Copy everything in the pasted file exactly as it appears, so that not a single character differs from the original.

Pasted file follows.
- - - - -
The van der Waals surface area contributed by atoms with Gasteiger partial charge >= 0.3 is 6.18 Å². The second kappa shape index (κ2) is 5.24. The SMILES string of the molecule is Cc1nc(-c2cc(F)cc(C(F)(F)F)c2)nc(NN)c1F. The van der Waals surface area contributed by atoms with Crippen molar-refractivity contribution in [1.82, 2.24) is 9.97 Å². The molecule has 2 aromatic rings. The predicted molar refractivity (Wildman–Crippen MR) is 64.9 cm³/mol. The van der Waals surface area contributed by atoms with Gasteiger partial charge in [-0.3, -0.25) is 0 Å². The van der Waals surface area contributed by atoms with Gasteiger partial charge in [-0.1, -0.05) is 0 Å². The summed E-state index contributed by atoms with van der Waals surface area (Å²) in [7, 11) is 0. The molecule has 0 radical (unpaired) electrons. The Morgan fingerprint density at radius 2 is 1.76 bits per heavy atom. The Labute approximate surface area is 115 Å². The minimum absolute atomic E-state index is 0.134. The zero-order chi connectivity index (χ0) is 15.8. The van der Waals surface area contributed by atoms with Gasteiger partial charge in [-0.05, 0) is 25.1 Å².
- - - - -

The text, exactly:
The van der Waals surface area contributed by atoms with Gasteiger partial charge >= 0.3 is 6.18 Å². The second kappa shape index (κ2) is 5.24. The SMILES string of the molecule is Cc1nc(-c2cc(F)cc(C(F)(F)F)c2)nc(NN)c1F. The van der Waals surface area contributed by atoms with Crippen molar-refractivity contribution in [1.82, 2.24) is 9.97 Å². The molecule has 2 aromatic rings. The predicted molar refractivity (Wildman–Crippen MR) is 64.9 cm³/mol. The van der Waals surface area contributed by atoms with Gasteiger partial charge in [-0.3, -0.25) is 0 Å². The van der Waals surface area contributed by atoms with Gasteiger partial charge in [-0.1, -0.05) is 0 Å². The summed E-state index contributed by atoms with van der Waals surface area (Å²) in [7, 11) is 0. The molecule has 0 radical (unpaired) electrons. The Morgan fingerprint density at radius 2 is 1.76 bits per heavy atom. The Labute approximate surface area is 115 Å². The minimum absolute atomic E-state index is 0.134. The zero-order chi connectivity index (χ0) is 15.8. The van der Waals surface area contributed by atoms with Gasteiger partial charge in [-0.05, 0) is 25.1 Å².